Two years ago in 2017, scientists with the USGS and the University of Iowa first reported that neonicotinoid insecticides were “persistent” in drinking water samples collected at the University’s Iowa City campus during a seven week period after the corn planting season (May-July).
The reason why was no mystery — at least 80% of the GMO corn and soybean seeds planted in the U.S. (and Iowa) are coated with neonic seed treatments to kill soil-dwelling insects that love to munch on tender, new root growth.
This 2017 study revealed that the most commonly used class of insecticides in the country was ending up in the water supply and not being removed by the water treatment process, at least on the University of Iowa campus. Plus, the researchers warned that these neonics could potentially interact with chemicals used in the water purification process, like chlorine, and form new, more toxic compounds.
In their latest paper, which was just released ahead of publication in the peer-reviewed journal Environmental Science & Technology Letters, the research team reports that their worries were, unfortunately, well founded.
Neonics were again present in water samples taken from the U of I campus and nearby homes in Iowa City. Plus, they found two known metabolites of imidacloprid (one of the most commonly used neonics) in tap water samples: desnitro-imidacloprid and imidaclorprid-urea.
This is the first time these two compounds, which are much more toxic to mammals than the neonics they are derived from, have even been reported in drinking water. Desnitro-imidacloprid, for example, is 317 times more toxic than its parent compound imidacloprid (Klarich Wong et al., 2019). Accordingly, EPA’s assessment of neonic drinking water risks in Iowa likely underestimate actual human-health risks, and by a surprisingly wide margin.
In this most recent study, the team documented that neonics and their metabolites do, in fact, react with the chlorine used in the water purification process to form new, unknown chemical compounds. In a blog about the new research Jennifer Sass, a senior scientists with NRDC, explains it this way:
“The neonic compounds or their metabolites that are generated in the environment are transformed into disinfection byproducts during common, important drinking water treatment processes used to protect public health, such as chlorination” (Sass, 2019).
These chlorinated disinfectant byproducts, or DBPs, “are untested, untracked, and potentially harmful….Other types of disinfection byproducts in drinking water are highly toxic, linked to a risk of cancer and birth defects” (Sass, 2019).
Tap water samples from two buildings on the U of I campus and three homes in the city were analyzed in this most recent study. Water treatment plants used by the University and Iowa City are similar, although the 2017 paper documented that the granulated activated carbon (GAC) filter bed used only at the city’s plant was significantly better at removing neonics from the water samples.
The team tested each sample for the neonicotinoids clothianidin, imidacloprid, and thiamethoxam, and for the DBPs desnitro-imidacloprid, and imidacloprid-urea. They also ran the samples through a simulated water treatment process in the lab, allowing them to monitor the formation of DBPs and identify any compounds formed.
All samples from both the U of I and the city contained measurable amounts of desnitro-imidacloprid, with 67% of the samples with levels above the limit lof quantification. This included all four samples from the U of I, and 2 out of 5 samples from Iowa City, with desnitro-imidacloprid concentrations ranging from <0.03 to 0.60 ng/L.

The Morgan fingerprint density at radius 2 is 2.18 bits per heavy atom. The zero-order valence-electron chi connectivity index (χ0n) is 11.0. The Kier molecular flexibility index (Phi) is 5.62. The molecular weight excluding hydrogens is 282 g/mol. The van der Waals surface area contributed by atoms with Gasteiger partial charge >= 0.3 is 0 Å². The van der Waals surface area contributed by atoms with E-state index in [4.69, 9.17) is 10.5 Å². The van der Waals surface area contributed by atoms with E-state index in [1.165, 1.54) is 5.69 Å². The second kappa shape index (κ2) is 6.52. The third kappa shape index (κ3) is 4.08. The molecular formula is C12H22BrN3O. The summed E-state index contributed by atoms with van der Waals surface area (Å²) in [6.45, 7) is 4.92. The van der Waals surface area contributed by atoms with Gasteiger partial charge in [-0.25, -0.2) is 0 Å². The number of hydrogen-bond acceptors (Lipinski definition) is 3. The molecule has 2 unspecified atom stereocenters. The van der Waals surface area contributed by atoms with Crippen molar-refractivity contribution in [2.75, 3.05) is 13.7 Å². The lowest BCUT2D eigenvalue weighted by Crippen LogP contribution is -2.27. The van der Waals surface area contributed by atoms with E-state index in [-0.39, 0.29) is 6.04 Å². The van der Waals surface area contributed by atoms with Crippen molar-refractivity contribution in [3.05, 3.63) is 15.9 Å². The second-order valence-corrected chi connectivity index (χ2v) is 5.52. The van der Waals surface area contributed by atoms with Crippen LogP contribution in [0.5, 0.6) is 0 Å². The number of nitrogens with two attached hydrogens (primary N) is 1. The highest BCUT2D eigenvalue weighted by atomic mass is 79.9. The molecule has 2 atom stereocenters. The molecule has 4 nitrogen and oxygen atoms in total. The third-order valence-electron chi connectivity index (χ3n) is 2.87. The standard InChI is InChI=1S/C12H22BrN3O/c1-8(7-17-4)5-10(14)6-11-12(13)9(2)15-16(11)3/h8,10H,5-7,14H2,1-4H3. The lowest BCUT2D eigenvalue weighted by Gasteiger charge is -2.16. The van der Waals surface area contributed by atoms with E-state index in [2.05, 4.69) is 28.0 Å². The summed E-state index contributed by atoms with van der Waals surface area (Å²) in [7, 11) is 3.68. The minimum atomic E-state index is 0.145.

Residues of all three neonics were also found in tap water in concentrations similar to what the team reported in 2017, although they did observe lower levels of clothianidin and imidacloprid in the U of I samples. This reduction is attributed to modifications made to the University’s water treatment plant in response to the research team’s initial report of neonic contamination in their drinking water.
The paper’s authors propose that the DBPs are formed when the parent neonics react with the chlorine used in water treatment plants. They identified, named, and proposed chemical structures for 10 new compounds formed by the three neonics and the two metabolites in the laboratory simulation. The toxicity of these newly recognized chemicals to humans and the environment is unknown (Klarich Wong et al., 2019).
Remember, these are chemicals that are either known to be present, or likely are present based on laboratory simulations, in measurable amounts in tap water that is being consumed by tens of thousands of people who live on the University of Iowa campus or in nearby Iowa City, and possibly tens of millions across the Cornbelt.
For now, we can only guess at the public-health impacts and hope that they are non-existant or very modest.
Klarich Wong, Kathryn L., Webb, Danielle T., Nagorzanski, Matthew R., Kolpin, Dana W., Hladik, Michelle L., Cwiertny, David M., & LeFevre, Gregory H., “Chlorinated Byproducts of Neonicotinoids and Their Metabolites: An Unrecognized Human Exposure Potential?,” Environmental Science & Technology Letters, 2019, 6(2), 98-105. DOI: 10.1021/acs.estlett.8b00706.
Klarich Wong, Kathryn L., Pflug, Nicholas C., DeWald, Eden M., Hladik, Michelle L., Kolpin, Dana W., Cwiertny, David M., & LeFevre, Gregory H., “Occurrence of Neonicotinoid Insecticides in Finished Drinking Water and Fate during Drinking Water Treatment,” Environmental Science & Technology Letters, 2017, 4(5), 168-173. doi:10.1021/acs.estlett.7b00081.
Sass, Jennifer, “Neonic Pesticide May Become More Toxic in Tap Water,” NRDC, Date posted: February 4, 2019, Date accessed: February 20, 2019.